from The American Heritage® Dictionary of the English Language, 4th Edition
- adj. Involving or ending in life or death: a mongoose in a life-and-death battle with a cobra.
- adj. Vitally important: a life-and-death struggle between union and management.
from The Century Dictionary and Cyclopedia
- Noting a matter of life or death; critical; desperate.
from WordNet 3.0 Copyright 2006 by Princeton University. All rights reserved.
- adj. vitally important
Sorry, no etymologies found.
Some expressions of Romanticism were of such stress-inducing, life-and-death intensity that they led followers to be diagnosed with clusters of symptoms named after the artworks that caused them.
The refusal of the Court to recognize new constitutional rights on life-and-death issues is also apparent in other contexts where vulnerable individuals were denied essential constitutional protection.
In the 1930s, when the Depression made competition over jobs and housing a life-and-death contest, many Italian Americans began to heed the calls to distance themselves from “bad” Americans.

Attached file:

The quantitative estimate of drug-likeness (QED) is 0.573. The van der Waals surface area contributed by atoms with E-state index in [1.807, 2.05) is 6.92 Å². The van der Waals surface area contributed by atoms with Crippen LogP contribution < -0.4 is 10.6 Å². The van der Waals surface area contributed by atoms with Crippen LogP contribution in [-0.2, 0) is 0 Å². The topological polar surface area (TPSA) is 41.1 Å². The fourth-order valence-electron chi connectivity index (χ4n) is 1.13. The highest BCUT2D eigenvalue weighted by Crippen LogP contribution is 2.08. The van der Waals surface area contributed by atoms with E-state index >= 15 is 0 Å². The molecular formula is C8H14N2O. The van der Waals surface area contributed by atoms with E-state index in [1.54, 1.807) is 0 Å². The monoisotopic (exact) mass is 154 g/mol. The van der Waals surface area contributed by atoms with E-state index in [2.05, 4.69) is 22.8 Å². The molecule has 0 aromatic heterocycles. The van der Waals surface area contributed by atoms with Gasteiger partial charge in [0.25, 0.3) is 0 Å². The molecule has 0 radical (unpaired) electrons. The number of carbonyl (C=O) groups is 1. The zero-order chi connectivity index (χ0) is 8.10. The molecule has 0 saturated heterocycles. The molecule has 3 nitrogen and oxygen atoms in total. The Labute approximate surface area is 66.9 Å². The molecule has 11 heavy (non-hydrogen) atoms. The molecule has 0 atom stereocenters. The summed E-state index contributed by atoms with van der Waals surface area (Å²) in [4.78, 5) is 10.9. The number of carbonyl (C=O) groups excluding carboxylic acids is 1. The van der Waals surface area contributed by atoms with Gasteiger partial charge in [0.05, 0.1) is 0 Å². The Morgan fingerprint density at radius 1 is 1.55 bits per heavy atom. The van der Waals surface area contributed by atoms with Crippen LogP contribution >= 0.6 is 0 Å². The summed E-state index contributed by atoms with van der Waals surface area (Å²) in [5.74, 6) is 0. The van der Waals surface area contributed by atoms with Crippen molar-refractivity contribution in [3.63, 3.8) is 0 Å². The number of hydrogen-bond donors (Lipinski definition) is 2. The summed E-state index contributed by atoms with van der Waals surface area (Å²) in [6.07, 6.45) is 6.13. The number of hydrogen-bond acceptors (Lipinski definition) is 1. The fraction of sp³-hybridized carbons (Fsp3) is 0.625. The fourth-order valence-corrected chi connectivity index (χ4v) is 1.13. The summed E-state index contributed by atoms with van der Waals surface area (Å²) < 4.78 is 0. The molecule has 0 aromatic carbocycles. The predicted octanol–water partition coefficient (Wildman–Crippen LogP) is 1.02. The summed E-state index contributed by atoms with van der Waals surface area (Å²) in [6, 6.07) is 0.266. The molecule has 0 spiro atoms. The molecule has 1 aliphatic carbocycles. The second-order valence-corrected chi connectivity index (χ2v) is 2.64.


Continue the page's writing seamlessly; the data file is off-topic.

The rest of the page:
"We are in a life-and-death struggle, but not our whole country," he told the crowd.
It was great to see government and business leaders pounding fists over real life-and-death issues that affect millions of too-often-unheard women and children at the bottom of the economic scale.
You claim to believe that "life-and-death decisions should be made by families and doctors, with big government out of the way."
Faith communities of all types have unified behind OWS because the movement comes the closet of any effort of late -- religious or non-religious -- to illuminating the sheer life-and-death nature of our choice to obey the principles of economic justice, social responsibility and merciful dealings that all scriptures and inter-religious ideologies promote.
If this is the case, then I would implore both religious believers and Atheists alike to get over the endless bickering over whether God exists and get on with serious discussions about the important, practical, and daily life-and-death decisions about how we will live in this world together.
We have successfully, for the most part, outlawed lynching, yet we still leave life-and-death decisions to a judge and a jury that may be committed to being "tough on crime" and prejudiced enough to order the death of a black man when they would stop to think twice about it if he were white.
Delany: I do like the medical roles, but I like the whole life-and-death aspect to it.